In July 2004, the UK telecom provider BT Group deployed the Cleanfeed content blocking system, which returns a 404 error to any request for content identified as potentially illegal by the Internet Watch Foundation. Other ISPs return a HTTP 403 "forbidden" error in the same circumstances. The practice of employing fake 404 errors as a means to conceal censorship has also been reported in Thailand and Tunisia. In Tunisia, where censorship was severe before the 2011 revolution, people became aware of the nature of the fake 404 errors and created an imaginary character named "Ammar 404" who represents "the invisible censor".

Why not simply answer with something like this?

  "result": false,
  "error": {"code": 102, "message": "Validation failed: Wrong NAME."}

Google always returns 200 as status code in their Geocoding API, even if the request logically fails: https://developers.google.com/maps/documentation/geocoding/intro#StatusCodes

  • 1
    Actually, using HTTP status codes for REST is even more confusing down the road: 1) you see 4xx in your developer's toolbox and you can't say by just glancing at it whether server returned some sensible value or failed to process your request at all and then 2) all your error/exception/catch handlers should check what server returned as a response (mostly they don't since you'd have to do it on every service call) and many times 3) you get the same payload (type) on both success and error path leading to complicated/duplicated code... Very confusing indeed. – szczepanpp Dec 6 '17 at 11:41
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    This answer confuses the original semantics of the HTTP protocol vs how REST over HTTP as an architectural style re-purposes HTTP to implement web service APIs. As an architectural style, REST is not a standard to be rigorously followed, it is a suggested approach. Using a 200 response for a validation failure is not right or wrong, however it is confusing to your clients to respond that the request succeeded, but actually failed due to a validation failure, an important detail that is obscured within the body of the response, the semantics of which the client has to parse to understand. – Kevin Hooke Jan 8 at 2:37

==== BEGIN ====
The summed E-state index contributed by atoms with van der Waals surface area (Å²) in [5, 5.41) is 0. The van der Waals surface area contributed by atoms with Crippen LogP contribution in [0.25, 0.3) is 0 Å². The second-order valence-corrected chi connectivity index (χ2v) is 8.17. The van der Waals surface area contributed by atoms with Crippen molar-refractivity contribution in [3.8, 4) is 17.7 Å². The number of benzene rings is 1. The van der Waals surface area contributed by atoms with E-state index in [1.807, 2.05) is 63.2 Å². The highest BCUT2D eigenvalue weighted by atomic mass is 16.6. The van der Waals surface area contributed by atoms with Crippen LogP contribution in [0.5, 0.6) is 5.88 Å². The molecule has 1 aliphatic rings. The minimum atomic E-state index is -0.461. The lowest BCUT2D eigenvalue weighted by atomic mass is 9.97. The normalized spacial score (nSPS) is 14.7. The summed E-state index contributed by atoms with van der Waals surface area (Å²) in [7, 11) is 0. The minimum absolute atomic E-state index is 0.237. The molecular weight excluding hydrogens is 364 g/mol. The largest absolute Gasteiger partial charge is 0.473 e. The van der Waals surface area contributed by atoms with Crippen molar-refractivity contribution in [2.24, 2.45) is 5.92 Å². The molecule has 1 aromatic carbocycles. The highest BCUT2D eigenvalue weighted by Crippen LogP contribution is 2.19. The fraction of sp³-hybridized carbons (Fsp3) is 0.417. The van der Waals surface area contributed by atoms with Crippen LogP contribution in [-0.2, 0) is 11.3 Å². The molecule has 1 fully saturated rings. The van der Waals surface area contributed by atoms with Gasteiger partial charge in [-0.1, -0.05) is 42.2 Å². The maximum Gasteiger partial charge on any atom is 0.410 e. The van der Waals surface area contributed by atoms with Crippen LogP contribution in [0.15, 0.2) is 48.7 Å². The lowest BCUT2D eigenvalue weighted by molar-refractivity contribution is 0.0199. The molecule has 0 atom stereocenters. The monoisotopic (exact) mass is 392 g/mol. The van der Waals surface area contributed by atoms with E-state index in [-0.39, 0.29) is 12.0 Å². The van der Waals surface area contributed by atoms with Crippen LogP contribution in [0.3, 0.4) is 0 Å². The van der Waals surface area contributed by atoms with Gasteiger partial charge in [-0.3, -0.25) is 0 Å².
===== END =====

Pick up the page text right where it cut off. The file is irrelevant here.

• @KevinHooke, this answer argue why using HTTP return codes is a bad idea for REST status calls. – Marcodor Jan 9 at 9:37
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    @Marcodor if your API call fails but you return 200 indicating success, how is this a good idea? it's unclear and confusing to consumers of your API. – Kevin Hooke Jan 9 at 16:03
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    @KevinHooke, do you think that millions of Google Geocoding API users are lost and confused too? Probably this was designed by smart, intelligent people there, not by a stupid duck. – Marcodor May 29 at 6:15

Status Code 304 Not Modified would also make an acceptable response to a duplicate request. This is similar to processing a header of If-None-Match using an entity tag.

In my opinion, @Piskvor's answer is the more obvious choice to what I perceive is the intent of the original question, but I have an alternative that is also relevant.

If you want to treat a duplicate request as a warning or notification rather than as an error, a response status code of 304 Not Modified and Content-Location header identifying the existing resource would be just as valid. When the intent is merely to ensure that a resource exists, a duplicate request would not be an error but a confirmation. The request is not wrong, but is simply redundant, and the client can refer to the existing resource.

In other words, the request is good, but since the resource already exists, the server does not need to perform any further processing.

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    It was my understanding that 304 is intended for GET operations to assist with caching. – Sinaesthetic Nov 20 '15 at 16:15

Ember-Data's ActiveRecord adapter expects 422 UNPROCESSABLE ENTITY to be returned from server. So, if you're client is written in Ember.js you should use 422. Only then DS.Errors will be populated with returned errors. You can of course change 422 to any other code in your adapter.